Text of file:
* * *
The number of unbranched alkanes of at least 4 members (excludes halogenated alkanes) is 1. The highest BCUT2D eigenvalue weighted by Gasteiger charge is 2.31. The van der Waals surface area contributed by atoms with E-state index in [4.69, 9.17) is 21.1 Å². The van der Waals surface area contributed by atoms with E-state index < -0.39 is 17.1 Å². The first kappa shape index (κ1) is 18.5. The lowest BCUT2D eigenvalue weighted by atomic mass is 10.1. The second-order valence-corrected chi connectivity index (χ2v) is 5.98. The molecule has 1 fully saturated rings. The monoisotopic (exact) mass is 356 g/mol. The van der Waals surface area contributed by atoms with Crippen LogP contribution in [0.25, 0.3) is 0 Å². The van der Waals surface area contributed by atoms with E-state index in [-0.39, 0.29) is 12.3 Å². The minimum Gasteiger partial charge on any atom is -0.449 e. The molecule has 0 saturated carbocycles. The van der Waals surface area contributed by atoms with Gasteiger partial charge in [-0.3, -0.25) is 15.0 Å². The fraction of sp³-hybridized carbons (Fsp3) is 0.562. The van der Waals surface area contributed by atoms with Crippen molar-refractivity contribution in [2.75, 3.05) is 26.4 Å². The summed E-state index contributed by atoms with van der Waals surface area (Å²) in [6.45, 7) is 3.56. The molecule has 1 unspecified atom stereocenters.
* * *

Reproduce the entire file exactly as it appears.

The number of unbranched alkanes of at least 4 members (excludes halogenated alkanes) is 1. The highest BCUT2D eigenvalue weighted by Gasteiger charge is 2.31. The van der Waals surface area contributed by atoms with E-state index in [4.69, 9.17) is 21.1 Å². The van der Waals surface area contributed by atoms with E-state index < -0.39 is 17.1 Å². The first kappa shape index (κ1) is 18.5. The lowest BCUT2D eigenvalue weighted by atomic mass is 10.1. The second-order valence-corrected chi connectivity index (χ2v) is 5.98. The molecule has 1 fully saturated rings. The monoisotopic (exact) mass is 356 g/mol. The van der Waals surface area contributed by atoms with Crippen LogP contribution in [0.25, 0.3) is 0 Å². The van der Waals surface area contributed by atoms with E-state index in [-0.39, 0.29) is 12.3 Å². The minimum Gasteiger partial charge on any atom is -0.449 e. The molecule has 0 saturated carbocycles. The van der Waals surface area contributed by atoms with Gasteiger partial charge in [-0.3, -0.25) is 15.0 Å². The fraction of sp³-hybridized carbons (Fsp3) is 0.562. The van der Waals surface area contributed by atoms with Crippen molar-refractivity contribution in [2.75, 3.05) is 26.4 Å². The summed E-state index contributed by atoms with van der Waals surface area (Å²) in [6.45, 7) is 3.56. The molecule has 1 unspecified atom stereocenters.